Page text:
Activation Of α7 Nicotinic Receptor Affects App Processing By Regulating Secretase Activity In Sh-Ep1-α7 Nachr-Happ695 Cells



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Multiple lines of evidence have implicated that nicotinic acetylcholine receptor (nAChR) may be an important therapeutic target for the treatment of Alzheimer's disease (AD). Although there are reports suggesting a link between alpha7 nAChR subtype and AD, there has been little report on the mechanism. The present study investigates whether and how α7 nAChR activation affects APP695 processing in SH-EP1 cell model. Cell line co-expressing α7 nAChR gene and human amyloid precursor protein 695 (hAPP695) gene were constructed by stable transfection. Expression of β-amyloid, α-form of secreted APP (αAPPs) and APP1695 was measured by ELISA, western blotting and real-time PCR respectively. Additionally, α, β, and γ-secretase activities were also analyzed in constructed SH-EP1-α7 nAChR-hAPP695 cell line. The results showed that SH-EP1-α7 nAChR-hAPP695 cell line, expressing both hAPP695 gene and α7 nAChR subtype gene, was constructed successfully. The secreted Aβ was decreased and αAPPs was significantly increased by non-selective nAChR agonist nicotine (10 μM) and specific α7 nAChR agonist GTS-21 (1 μM), and APP expression was not affected. Furthermore, specific α7 nAChR antagonist methyllycaconitine (MLA) reversed the alterations induced by activation of α7 nAChR. CTF-α was increased and CTF-γ was decreased when treated with nicotine (10 μM). In addition, the results of enymatic activity analysis showed that nicotine (1 μM) and GTS-21 (0.1, 1 μM) decreased γ-secretase activity, but has no effects on α-secretase activity and β-secretase activity. Our findings demonstrate that, through regulating γ-secretase activity, α7 nAChR activation reduces APP processing in amyloidogenic pathway, and at the same time enhances APP processing in non-amyloidogenic pathway. The constructed SH-EP1-α7 nAChR-hAPP695 cell line might be useful for screening specific nAChR agonists against AD. © 2010 Elsevier B.V.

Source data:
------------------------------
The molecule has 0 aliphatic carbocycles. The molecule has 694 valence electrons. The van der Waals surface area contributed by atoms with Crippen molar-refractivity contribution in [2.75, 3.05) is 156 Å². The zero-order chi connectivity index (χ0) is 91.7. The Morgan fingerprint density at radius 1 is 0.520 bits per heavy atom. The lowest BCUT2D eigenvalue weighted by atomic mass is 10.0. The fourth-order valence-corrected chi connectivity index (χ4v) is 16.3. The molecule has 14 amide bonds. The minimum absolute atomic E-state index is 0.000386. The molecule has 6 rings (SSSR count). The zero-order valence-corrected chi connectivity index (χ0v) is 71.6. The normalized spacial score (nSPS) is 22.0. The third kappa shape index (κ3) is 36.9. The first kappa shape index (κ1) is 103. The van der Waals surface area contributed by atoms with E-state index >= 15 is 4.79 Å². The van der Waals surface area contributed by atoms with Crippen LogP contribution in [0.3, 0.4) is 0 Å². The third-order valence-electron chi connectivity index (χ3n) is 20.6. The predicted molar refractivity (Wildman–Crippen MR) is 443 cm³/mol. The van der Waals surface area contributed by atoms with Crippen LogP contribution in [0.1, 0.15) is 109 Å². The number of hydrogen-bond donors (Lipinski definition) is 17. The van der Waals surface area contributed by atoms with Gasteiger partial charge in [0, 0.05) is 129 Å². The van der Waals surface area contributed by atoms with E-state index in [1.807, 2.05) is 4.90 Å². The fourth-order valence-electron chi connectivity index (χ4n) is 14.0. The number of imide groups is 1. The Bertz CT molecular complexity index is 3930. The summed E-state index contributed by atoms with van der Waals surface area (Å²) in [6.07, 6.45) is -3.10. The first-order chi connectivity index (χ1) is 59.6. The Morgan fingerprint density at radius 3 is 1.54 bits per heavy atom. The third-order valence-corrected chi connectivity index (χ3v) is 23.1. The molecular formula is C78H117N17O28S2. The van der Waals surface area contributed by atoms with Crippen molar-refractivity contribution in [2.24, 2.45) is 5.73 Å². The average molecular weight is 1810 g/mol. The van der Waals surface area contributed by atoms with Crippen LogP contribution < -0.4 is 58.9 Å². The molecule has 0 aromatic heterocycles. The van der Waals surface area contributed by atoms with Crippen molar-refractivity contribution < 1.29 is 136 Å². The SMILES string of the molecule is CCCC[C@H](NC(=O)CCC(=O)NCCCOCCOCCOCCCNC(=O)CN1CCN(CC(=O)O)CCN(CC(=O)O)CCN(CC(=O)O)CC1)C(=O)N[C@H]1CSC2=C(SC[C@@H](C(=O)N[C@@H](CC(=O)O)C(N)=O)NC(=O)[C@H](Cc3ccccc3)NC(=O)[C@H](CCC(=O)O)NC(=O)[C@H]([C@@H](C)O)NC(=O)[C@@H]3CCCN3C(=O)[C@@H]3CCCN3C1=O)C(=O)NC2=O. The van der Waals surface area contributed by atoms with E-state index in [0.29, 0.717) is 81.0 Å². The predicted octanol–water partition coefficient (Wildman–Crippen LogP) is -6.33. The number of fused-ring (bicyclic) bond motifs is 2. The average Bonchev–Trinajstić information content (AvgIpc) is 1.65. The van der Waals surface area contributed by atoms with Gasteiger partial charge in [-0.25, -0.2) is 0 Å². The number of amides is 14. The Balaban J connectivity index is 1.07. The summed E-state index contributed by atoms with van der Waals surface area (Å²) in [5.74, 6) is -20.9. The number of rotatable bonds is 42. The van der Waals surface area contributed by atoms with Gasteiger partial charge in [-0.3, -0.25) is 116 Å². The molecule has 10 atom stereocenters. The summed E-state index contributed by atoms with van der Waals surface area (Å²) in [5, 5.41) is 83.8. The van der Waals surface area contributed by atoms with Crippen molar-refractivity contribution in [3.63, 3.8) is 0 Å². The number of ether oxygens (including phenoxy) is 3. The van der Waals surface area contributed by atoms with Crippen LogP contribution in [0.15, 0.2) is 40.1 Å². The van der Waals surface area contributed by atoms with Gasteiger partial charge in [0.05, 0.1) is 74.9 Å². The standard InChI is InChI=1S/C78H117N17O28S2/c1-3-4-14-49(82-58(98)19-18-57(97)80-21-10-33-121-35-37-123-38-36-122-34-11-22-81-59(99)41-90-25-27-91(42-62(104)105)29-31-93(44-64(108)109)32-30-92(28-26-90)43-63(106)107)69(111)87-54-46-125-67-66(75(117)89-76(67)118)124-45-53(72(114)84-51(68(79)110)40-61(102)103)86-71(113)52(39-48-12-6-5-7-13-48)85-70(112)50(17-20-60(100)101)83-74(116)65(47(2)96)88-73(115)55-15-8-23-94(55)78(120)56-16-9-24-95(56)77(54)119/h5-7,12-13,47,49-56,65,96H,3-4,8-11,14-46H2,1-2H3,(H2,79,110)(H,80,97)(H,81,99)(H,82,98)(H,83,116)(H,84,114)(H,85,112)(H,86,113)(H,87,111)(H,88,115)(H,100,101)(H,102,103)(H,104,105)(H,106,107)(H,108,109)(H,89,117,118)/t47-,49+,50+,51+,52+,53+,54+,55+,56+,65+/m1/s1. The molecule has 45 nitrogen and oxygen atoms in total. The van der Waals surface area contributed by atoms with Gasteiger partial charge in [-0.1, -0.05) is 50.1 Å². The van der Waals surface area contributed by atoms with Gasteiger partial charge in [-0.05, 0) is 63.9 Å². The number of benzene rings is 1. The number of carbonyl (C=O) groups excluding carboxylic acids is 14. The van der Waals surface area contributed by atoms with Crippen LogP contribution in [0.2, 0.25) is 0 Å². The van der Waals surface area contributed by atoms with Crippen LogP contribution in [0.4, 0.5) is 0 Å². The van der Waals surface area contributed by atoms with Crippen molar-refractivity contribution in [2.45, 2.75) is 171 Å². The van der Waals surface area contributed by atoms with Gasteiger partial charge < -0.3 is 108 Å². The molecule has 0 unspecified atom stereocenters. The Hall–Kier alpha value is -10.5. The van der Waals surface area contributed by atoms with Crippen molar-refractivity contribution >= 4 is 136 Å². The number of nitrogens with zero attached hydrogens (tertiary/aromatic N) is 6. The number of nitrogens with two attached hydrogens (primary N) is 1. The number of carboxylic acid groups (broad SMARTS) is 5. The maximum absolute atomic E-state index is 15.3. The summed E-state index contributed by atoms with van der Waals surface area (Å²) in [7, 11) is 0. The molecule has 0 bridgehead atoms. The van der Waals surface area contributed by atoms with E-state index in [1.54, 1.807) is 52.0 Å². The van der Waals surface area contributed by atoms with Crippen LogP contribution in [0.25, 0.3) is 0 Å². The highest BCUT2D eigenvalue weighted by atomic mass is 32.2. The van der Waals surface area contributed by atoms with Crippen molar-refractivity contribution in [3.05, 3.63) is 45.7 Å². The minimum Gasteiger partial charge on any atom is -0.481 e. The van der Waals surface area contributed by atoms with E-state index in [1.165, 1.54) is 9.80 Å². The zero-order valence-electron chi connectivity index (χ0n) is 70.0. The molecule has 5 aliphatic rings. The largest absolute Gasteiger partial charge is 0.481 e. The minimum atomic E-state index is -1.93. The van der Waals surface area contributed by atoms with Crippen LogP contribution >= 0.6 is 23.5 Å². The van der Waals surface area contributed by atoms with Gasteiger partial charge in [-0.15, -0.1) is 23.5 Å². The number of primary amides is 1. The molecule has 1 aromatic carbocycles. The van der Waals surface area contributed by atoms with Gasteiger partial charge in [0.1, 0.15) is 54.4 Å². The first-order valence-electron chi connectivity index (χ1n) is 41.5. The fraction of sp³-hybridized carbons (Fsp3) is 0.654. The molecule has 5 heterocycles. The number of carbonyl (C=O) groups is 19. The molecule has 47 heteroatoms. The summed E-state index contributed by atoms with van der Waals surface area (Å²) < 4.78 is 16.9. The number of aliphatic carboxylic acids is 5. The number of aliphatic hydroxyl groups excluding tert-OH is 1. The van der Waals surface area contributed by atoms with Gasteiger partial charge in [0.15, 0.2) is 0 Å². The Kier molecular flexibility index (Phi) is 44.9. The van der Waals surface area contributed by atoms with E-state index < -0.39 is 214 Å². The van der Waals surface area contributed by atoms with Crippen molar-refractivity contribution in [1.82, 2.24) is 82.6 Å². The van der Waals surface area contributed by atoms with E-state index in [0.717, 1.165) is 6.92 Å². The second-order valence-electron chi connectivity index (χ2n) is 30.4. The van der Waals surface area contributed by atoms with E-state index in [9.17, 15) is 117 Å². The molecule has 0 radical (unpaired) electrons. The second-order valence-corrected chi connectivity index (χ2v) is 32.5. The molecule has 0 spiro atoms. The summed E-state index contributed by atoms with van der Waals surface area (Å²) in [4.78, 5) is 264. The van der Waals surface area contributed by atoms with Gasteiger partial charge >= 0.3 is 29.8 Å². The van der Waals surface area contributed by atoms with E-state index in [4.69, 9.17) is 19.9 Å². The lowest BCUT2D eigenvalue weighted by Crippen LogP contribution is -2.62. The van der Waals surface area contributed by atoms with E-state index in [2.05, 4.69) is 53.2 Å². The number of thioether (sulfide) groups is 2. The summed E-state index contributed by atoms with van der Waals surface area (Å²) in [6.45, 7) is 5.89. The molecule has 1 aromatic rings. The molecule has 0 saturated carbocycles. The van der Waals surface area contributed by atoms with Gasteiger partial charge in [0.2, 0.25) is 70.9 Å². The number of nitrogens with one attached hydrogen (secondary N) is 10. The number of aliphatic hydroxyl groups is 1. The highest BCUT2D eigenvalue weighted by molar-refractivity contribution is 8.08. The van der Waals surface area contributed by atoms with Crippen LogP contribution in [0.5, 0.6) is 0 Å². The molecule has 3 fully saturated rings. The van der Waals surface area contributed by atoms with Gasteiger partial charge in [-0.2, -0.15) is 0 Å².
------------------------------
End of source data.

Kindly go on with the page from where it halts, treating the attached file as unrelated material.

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Brain Research





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